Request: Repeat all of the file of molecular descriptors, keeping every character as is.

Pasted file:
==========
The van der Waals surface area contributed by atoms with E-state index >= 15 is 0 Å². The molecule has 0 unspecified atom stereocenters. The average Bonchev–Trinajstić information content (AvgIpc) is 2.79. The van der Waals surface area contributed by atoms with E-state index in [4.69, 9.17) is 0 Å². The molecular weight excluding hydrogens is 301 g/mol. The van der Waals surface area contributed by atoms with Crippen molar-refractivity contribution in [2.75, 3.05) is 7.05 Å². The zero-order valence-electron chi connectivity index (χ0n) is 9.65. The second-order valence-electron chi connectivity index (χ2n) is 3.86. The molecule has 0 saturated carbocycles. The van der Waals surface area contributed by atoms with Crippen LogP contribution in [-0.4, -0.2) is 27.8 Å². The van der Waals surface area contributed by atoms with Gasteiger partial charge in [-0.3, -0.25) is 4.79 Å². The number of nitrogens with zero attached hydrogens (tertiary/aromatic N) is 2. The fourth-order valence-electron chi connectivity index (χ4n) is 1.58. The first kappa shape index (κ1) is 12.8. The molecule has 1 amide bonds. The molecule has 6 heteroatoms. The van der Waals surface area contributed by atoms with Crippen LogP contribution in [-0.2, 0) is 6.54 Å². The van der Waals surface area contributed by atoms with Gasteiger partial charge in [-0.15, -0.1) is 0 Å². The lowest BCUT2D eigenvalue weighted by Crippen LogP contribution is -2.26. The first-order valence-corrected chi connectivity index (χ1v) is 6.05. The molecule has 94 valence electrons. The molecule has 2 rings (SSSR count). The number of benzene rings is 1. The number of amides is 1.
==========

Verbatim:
The van der Waals surface area contributed by atoms with E-state index >= 15 is 0 Å². The molecule has 0 unspecified atom stereocenters. The average Bonchev–Trinajstić information content (AvgIpc) is 2.79. The van der Waals surface area contributed by atoms with E-state index in [4.69, 9.17) is 0 Å². The molecular weight excluding hydrogens is 301 g/mol. The van der Waals surface area contributed by atoms with Crippen molar-refractivity contribution in [2.75, 3.05) is 7.05 Å². The zero-order valence-electron chi connectivity index (χ0n) is 9.65. The second-order valence-electron chi connectivity index (χ2n) is 3.86. The molecule has 0 saturated carbocycles. The van der Waals surface area contributed by atoms with Crippen LogP contribution in [-0.4, -0.2) is 27.8 Å². The van der Waals surface area contributed by atoms with Gasteiger partial charge in [-0.3, -0.25) is 4.79 Å². The number of nitrogens with zero attached hydrogens (tertiary/aromatic N) is 2. The fourth-order valence-electron chi connectivity index (χ4n) is 1.58. The first kappa shape index (κ1) is 12.8. The molecule has 1 amide bonds. The molecule has 6 heteroatoms. The van der Waals surface area contributed by atoms with Crippen LogP contribution in [-0.2, 0) is 6.54 Å². The van der Waals surface area contributed by atoms with Gasteiger partial charge in [-0.15, -0.1) is 0 Å². The lowest BCUT2D eigenvalue weighted by Crippen LogP contribution is -2.26. The first-order valence-corrected chi connectivity index (χ1v) is 6.05. The molecule has 94 valence electrons. The molecule has 2 rings (SSSR count). The number of benzene rings is 1. The number of amides is 1.